Updated May 27, 2011
In an investigation of 63,000 government contractors and grantees who got over $24 billion in economic stimulus Recovery Act money, the Government Accountability Office (GAO) found that 3,700 (5.9%) owe the government a combined $757 million in delinquent taxes.
The Recovery Act appropriated $275 billion to be distributed for federal contracts, grants, and loans in an attempt to reverse the recession. As of March, 25, 2011, about $191 billion of that amount had been paid out, according to the GAO.
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In total, about 80,000 contractors and grantees received contracts and awards paid for with stimulus program funds. Based on its investigation, the GAO projected that as much as $909 million may have been improperly awarded to entities that owed back taxes.
Many Were Known Tax Cheats
GOA determined that about 35% of all the unpaid tax debts were incurred in the early 2000s and were already being pursued by the IRS. Despite being known tax cheats, the contractors and awardees received stimulus funds, noted the GAO.
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Federal law does not currently prohibit government agencies from awarding contracts or grants to entities because they owe federal taxes. In fact, the IRS is not even allowed to disclose tax delinquency information to the federal agencies without the taxpayer's permission. The GAO says this needs to change.
"As far back as 1992, we have said that Congress should consider whether tax compliance should be a prerequisite for receiving a federal contract," GAO wrote.
Details of the Unpaid Taxes
According to the GAO investigation, the bulk of tax debts were from unpaid corporate and payroll taxes.
- Unpaid corporate taxes - $417 million (55%)
- Unpaid payroll taxes - $207 million (27%)
- Other unpaid taxes - $133 million (18%)
A few particularly egregious cases cited by the GAO included:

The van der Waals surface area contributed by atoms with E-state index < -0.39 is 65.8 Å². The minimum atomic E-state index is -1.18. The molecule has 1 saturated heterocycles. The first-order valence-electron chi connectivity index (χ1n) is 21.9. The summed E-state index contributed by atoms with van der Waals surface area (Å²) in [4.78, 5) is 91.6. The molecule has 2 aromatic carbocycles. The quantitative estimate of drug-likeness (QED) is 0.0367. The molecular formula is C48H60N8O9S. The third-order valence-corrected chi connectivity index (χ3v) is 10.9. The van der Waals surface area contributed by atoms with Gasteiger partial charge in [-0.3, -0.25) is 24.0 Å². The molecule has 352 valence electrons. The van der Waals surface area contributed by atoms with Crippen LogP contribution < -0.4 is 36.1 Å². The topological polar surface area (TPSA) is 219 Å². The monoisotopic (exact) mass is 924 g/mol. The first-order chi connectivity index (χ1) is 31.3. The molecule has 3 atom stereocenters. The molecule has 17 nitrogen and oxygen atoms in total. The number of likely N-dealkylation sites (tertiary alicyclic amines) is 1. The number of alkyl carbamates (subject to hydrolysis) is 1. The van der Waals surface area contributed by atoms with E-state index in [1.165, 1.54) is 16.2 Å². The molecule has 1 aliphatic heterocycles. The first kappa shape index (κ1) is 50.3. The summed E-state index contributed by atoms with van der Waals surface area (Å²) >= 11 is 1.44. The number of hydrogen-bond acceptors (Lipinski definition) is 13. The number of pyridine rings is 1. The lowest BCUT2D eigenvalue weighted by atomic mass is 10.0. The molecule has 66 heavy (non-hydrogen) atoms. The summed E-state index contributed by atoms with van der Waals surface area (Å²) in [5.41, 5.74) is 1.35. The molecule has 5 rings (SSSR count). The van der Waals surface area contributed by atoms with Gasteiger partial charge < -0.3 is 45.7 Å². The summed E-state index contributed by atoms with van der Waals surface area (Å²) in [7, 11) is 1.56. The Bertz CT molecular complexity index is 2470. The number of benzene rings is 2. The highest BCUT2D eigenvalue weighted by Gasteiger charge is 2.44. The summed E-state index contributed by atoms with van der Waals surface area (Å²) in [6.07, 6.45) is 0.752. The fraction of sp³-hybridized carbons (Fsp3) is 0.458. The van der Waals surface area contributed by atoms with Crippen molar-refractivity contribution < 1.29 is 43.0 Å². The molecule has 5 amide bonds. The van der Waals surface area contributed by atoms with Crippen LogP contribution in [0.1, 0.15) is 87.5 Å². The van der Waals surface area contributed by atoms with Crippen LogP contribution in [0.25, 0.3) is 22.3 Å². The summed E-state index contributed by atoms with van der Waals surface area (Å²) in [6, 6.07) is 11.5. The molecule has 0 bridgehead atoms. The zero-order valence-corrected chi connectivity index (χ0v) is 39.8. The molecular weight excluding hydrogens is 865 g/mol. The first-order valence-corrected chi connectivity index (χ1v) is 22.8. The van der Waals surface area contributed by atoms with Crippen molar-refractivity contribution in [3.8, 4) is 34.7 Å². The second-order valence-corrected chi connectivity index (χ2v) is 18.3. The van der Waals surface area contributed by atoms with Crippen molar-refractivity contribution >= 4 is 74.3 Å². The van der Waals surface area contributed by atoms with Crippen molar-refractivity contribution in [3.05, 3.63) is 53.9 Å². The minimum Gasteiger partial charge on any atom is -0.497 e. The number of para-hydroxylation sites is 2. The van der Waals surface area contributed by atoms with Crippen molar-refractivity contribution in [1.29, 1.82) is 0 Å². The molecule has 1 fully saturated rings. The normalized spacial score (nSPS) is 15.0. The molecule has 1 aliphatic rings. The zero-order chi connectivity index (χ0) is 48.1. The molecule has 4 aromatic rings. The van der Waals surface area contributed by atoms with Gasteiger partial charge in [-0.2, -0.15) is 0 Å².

- A construction firm that received a contract worth more than $1 million despite owing nearly $400,000 in back taxes.
- An engineering services firm had a $6 million delinquent tax debt and was called by the IRS an "extreme case of noncompliance" but still got a stimulus contract worth over $100,000.
- A security firm that not only owed $9 million in back taxes, had been called "uncooperative" by the IRS and had racked up several labor law violations still got a Recovery Act stimulus contract worth more than $100,000.
- A "non-profit" organization that owed more than $2 million in unpaid payroll taxes while the CEO made numerous trips to a casino, but managed to get more than $1 million in Recovery Act stimulus funds.
Calls for Executive Branch Action
On May 23, 2011, the Senate Permanent Subcommittee on Investigations, chaired by Sen. Tom Coburn (R-Oklahoma) held a hearing to consider the GAO report.
"It is a matter of basic fairness that those who take government money should be required to pay their taxes like everyone else," said Sen. Coburn in a press release. "That such a huge amount of the stimulus money went to known tax cheats should be a wakeup call for Congress."
"For many years now, we've known that a small percentage of federal contractors and grantees who get paid with taxpayer dollars shirk their responsibility to pay their taxes," added Sen. Carl Levin (D-Michigan). "We've strengthened the levy program to recover more funds from them, and the executive branch has made it clear nonpayment of tax can be grounds for denying a specific contract or debarring a contractor from bidding on any contract. Now the executive branch should get on with it and actually debar the worst of the tax cheats from the contractor workforce."